What is your favourite cut of pork?
Obviously, mine is bacon, gammon and smoked ribs but when it comes to unadulterated pork it is just the fillet I like. Other cuts’ flavour I find very “porky” in taste or the meat simply becomes as tough as old boots. Pork fillet is lean and if cooked perfectly comes out moist and tender. However, I have come across a problem…
How exactly do you choose good pork meat? They all look more or less the same, i.e. rosy pink, don’t they? I find the quality of pork fillet to vary greatly, even though I buy it from the same shop week after week. If you check out other recipes for pork fillet on this blog, you will notice I always cook them exactly the same way, because the method simply works. Unfortunately, the result is not always the same; it can be sweet, tender and flavoursome, or disastrously rubbery and taste like plastic. All I can do is blame the quality of meat.
Sometimes pork fillet out of the freezer tastes better than the freshest batch I can find. Heck, I have even tried organic varieties without any luck. Seriously, is there some secret I don’t know about?!
If you find the perfect piece of pork fillet, at least you know what to do with it!
- 15ml (1 tbsp) oil
- 25g (1 oz) butter
- 800 g (1¾ lb) pork [tenderloin] fillet
- salt and pepper
- 250ml (1 cup) dry white wine
- 250ml (1 cup) double [heavy] cream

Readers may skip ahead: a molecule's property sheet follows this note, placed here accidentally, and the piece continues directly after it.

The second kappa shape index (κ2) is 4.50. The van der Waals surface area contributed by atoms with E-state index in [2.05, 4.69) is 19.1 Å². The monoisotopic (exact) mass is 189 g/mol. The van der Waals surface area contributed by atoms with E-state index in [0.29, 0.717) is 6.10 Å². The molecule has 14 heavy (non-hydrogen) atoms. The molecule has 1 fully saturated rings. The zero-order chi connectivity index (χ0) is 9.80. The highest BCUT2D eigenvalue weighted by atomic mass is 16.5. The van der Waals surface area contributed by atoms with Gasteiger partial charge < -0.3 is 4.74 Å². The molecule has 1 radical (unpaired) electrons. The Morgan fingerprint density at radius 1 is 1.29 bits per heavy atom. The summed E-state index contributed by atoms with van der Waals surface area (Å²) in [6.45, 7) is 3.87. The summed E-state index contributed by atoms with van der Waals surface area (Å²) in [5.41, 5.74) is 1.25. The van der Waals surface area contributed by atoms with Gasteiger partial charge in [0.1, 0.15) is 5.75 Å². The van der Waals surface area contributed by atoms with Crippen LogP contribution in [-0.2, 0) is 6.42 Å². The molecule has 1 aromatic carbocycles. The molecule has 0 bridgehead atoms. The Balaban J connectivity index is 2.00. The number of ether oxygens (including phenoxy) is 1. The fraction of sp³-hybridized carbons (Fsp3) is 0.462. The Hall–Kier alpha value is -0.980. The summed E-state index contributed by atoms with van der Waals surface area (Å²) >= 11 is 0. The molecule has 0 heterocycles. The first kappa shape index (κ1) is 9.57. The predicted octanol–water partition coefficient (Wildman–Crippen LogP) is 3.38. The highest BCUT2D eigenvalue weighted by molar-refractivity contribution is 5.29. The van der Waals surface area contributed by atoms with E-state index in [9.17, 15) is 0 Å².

- 60ml (4 tbsp) Dijon mustard
- chopped flat-leaf parsley, to garnish
- Preheat the oven to 180°C (fan 170°C/350°F/gas 4). Trim the pork fillet, removing any fat or sinew from the outside.
- Heat oil and butter in a frying pan, add the fillets and cook until lightly browned all over. (Retain the cooking oils in the pan.) Remove and place in an oven-proof dish and bake for 15 minutes for medium to well-done or 20 minutes for well-done. Leave in a warm place for 10 minutes before slicing in 2.5cm (1 inch) diagonal wedges.
- Meanwhile, add the wine to the frying pan and increase the heat. Boil until the wine has reduced by at least half, then add the cream and bring back to the boil until lightly thickened.
- Some people might find the mustard in the sauce a bit strong, so you can easily temper it a bit by putting in less than stated in the ingredients list. Add the mustard one tablespoon at a time and taste. Repeat until you are happy with the result.
- Return the pork slices and any collected meat juices to the sauce and swirl until coated. Do not boil the pork in the sauce or it will toughen.
- Garnish with parsley and serve immediately.
- Rice or mash, and your favourite steamed greens.
- Serving Size: 1 serving
- Calories: 177
- Sugar: 1 g
- Sodium: 237 mg
- Fat: 4 g
- Saturated Fat: 1 g
- Carbohydrates: 3 g
- Protein: 26 g
- Cholesterol: 73 mg